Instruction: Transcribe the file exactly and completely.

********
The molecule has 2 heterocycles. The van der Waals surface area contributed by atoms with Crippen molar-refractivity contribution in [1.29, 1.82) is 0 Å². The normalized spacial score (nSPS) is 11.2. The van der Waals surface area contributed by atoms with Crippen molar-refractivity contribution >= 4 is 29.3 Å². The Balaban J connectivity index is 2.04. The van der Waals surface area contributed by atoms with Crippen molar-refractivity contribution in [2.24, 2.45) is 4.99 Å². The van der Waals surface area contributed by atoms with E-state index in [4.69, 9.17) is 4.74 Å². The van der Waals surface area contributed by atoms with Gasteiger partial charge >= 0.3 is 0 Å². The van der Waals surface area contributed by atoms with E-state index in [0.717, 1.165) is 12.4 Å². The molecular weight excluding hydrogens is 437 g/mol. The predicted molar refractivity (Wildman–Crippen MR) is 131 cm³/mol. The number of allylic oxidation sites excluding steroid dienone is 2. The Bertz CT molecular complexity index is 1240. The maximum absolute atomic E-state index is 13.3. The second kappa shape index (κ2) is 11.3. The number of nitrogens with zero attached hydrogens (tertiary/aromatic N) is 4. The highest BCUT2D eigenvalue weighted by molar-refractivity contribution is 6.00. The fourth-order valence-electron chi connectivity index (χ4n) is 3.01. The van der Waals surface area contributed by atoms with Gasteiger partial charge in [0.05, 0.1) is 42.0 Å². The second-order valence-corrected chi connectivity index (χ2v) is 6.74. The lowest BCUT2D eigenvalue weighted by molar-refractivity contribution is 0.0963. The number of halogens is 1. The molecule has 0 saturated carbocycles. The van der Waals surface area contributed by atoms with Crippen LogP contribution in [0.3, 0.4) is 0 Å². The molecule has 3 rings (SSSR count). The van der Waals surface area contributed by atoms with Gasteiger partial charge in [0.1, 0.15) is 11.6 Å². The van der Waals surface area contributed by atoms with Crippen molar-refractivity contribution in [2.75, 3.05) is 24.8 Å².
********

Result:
The molecule has 2 heterocycles. The van der Waals surface area contributed by atoms with Crippen molar-refractivity contribution in [1.29, 1.82) is 0 Å². The normalized spacial score (nSPS) is 11.2. The van der Waals surface area contributed by atoms with Crippen molar-refractivity contribution >= 4 is 29.3 Å². The Balaban J connectivity index is 2.04. The van der Waals surface area contributed by atoms with Crippen molar-refractivity contribution in [2.24, 2.45) is 4.99 Å². The van der Waals surface area contributed by atoms with E-state index in [4.69, 9.17) is 4.74 Å². The van der Waals surface area contributed by atoms with Gasteiger partial charge >= 0.3 is 0 Å². The van der Waals surface area contributed by atoms with E-state index in [0.717, 1.165) is 12.4 Å². The molecular weight excluding hydrogens is 437 g/mol. The predicted molar refractivity (Wildman–Crippen MR) is 131 cm³/mol. The number of allylic oxidation sites excluding steroid dienone is 2. The Bertz CT molecular complexity index is 1240. The maximum absolute atomic E-state index is 13.3. The second kappa shape index (κ2) is 11.3. The number of nitrogens with zero attached hydrogens (tertiary/aromatic N) is 4. The highest BCUT2D eigenvalue weighted by molar-refractivity contribution is 6.00. The fourth-order valence-electron chi connectivity index (χ4n) is 3.01. The van der Waals surface area contributed by atoms with Gasteiger partial charge in [0.05, 0.1) is 42.0 Å². The second-order valence-corrected chi connectivity index (χ2v) is 6.74. The lowest BCUT2D eigenvalue weighted by molar-refractivity contribution is 0.0963. The number of halogens is 1. The molecule has 0 saturated carbocycles. The van der Waals surface area contributed by atoms with Crippen LogP contribution in [0.3, 0.4) is 0 Å². The molecule has 3 rings (SSSR count). The van der Waals surface area contributed by atoms with Gasteiger partial charge in [0.1, 0.15) is 11.6 Å². The van der Waals surface area contributed by atoms with Crippen molar-refractivity contribution in [2.75, 3.05) is 24.8 Å².